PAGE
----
Undergraduate Research Experiences
(OURE) program.

“The problem is that the sun doesn’t always shine, and the
wind doesn’t always blow,” says Minteer, who kicked off the challenge with a
brief presentation of the issues associated with energy storage. Then participants
teamed up with graduate students and post-doctoral fellows in the center to
work on a solution, which they presented to a  panel of three judges – a dean, a member of
the faculty and a lay person.

Johnson says the challenge appealed to him because it
combines two of his favorite things: mechanical engineering and research. He
considers research an unparalleled opportunity to be on the cutting edge of
technology. As for mechanical engineering, he credits his uncle with igniting
the engineering spark.

“Engineering is a practical career, but it gives you the
opportunity to be creative in a way that benefits everyone,” he says.

And there’s movement.

“Mechanical engineering is about things that move,” says Johnson,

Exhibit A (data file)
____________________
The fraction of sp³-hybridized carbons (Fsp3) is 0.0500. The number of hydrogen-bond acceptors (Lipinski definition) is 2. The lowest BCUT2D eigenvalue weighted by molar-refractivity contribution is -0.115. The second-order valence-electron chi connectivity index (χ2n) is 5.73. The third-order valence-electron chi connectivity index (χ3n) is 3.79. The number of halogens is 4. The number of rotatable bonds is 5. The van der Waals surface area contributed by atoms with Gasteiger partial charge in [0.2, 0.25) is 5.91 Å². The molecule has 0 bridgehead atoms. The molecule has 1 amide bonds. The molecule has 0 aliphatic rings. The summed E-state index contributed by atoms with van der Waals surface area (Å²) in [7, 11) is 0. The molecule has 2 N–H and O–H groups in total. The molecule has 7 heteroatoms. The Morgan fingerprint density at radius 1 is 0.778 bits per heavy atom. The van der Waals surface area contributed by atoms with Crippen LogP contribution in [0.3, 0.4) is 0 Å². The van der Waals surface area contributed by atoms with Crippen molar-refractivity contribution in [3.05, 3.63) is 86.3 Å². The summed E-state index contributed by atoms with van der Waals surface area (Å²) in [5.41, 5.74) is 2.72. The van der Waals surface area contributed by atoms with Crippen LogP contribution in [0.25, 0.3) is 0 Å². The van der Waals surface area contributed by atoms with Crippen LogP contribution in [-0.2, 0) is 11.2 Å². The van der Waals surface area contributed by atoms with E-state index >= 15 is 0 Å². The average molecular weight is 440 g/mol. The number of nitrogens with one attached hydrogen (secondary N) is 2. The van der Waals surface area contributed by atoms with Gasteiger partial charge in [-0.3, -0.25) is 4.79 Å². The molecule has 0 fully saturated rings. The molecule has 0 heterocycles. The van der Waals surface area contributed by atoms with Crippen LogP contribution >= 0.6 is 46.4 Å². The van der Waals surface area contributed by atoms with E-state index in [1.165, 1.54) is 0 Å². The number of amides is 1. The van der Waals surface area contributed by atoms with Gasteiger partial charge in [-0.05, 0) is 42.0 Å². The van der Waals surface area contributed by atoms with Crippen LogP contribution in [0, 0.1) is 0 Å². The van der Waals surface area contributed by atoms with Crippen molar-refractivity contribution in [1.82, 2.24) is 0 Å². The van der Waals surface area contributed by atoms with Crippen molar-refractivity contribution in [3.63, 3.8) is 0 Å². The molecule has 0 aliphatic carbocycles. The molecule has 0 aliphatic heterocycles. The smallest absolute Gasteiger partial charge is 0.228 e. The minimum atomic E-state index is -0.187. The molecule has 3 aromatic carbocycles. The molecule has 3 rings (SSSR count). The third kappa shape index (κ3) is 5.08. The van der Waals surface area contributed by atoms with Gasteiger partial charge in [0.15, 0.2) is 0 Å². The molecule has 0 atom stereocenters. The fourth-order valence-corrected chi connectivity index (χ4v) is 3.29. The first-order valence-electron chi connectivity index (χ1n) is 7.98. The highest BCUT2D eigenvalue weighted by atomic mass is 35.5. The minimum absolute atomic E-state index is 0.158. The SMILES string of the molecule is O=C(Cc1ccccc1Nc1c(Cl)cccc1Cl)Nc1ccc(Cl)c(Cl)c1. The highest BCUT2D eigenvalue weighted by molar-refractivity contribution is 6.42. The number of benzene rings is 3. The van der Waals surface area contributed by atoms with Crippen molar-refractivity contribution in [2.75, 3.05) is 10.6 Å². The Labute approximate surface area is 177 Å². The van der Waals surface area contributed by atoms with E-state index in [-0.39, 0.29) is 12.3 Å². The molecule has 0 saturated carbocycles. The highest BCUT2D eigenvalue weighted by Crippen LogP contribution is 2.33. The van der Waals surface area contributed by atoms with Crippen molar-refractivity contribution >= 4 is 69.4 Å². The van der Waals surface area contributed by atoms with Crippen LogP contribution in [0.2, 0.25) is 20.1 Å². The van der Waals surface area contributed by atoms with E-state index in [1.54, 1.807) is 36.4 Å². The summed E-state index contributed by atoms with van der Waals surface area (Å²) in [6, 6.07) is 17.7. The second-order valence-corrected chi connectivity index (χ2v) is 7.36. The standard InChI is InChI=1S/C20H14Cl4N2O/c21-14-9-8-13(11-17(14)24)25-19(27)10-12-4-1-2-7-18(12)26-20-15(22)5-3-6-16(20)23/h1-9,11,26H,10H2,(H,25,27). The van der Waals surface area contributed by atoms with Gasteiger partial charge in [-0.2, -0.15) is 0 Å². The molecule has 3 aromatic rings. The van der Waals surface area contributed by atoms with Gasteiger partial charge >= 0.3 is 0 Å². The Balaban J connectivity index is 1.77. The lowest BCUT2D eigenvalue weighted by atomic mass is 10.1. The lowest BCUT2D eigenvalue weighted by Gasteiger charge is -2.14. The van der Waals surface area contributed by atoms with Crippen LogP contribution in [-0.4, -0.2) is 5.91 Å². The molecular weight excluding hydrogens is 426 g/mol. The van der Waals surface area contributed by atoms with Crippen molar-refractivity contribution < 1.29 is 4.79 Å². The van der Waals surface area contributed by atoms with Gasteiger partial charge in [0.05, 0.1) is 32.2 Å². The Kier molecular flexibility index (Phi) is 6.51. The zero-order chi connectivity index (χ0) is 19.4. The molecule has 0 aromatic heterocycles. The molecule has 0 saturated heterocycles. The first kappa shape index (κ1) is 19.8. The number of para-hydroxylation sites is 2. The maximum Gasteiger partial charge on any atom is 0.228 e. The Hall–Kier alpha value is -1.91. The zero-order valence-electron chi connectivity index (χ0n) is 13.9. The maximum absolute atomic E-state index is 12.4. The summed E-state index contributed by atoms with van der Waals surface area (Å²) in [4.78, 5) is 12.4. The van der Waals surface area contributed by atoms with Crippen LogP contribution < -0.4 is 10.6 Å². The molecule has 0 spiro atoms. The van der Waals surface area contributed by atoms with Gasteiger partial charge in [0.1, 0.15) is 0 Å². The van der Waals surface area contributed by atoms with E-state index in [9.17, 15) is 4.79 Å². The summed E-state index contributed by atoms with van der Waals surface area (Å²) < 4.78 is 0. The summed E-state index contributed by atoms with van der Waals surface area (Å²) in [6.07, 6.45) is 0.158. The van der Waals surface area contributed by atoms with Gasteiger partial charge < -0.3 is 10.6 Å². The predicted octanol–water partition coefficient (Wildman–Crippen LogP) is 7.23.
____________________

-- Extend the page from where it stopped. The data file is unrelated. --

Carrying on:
who is chief engineer elect of the Human Powered Vehicle Design Team. “I think
things that move are cooler than things that don’t.”

He says it took about 15 minutes to get comfortable with how
little time he had to come up with a compelling idea for addressing what he
considers a major component of a significant engineering challenge.

“You have to go into something like this open to learning
quickly,” Johnson says. “I was hit with a feeling that I had no idea what I was
doing, but I decided the time to learn is now. I got focused on batteries, fuel
cell technology, electricity and chemical reactions.”

Minteer says the Grand Micro Challenge marks the beginning
of what she hopes becomes a tradition of getting faculty and students involved
not only in the center’s activities but in articulating its strategy as well.

“We want to take advantage of the opportunity to leverage
our students’ creativity as we think about the future of the Center for
Resource Sustainability,” she says. “We are taking a pretty holistic approach
to sustainability, and we plan to do much more in areas like wastewater
treatment, environmental remediation and carbon capture.”

About Missouri University of Science and Technology

Missouri University of
Science and Technology (Missouri S&T) is a STEM-focused research university
of over 7,000 students located in Rolla, Missouri. Part of the four-campus
University of Missouri System, Missouri S&T offers over 100 degrees in 40
areas of study and is among the nation’s top public universities for salary
impact, according to the Wall Street Journal. For more information about
Missouri S&T, visit
www.mst.edu.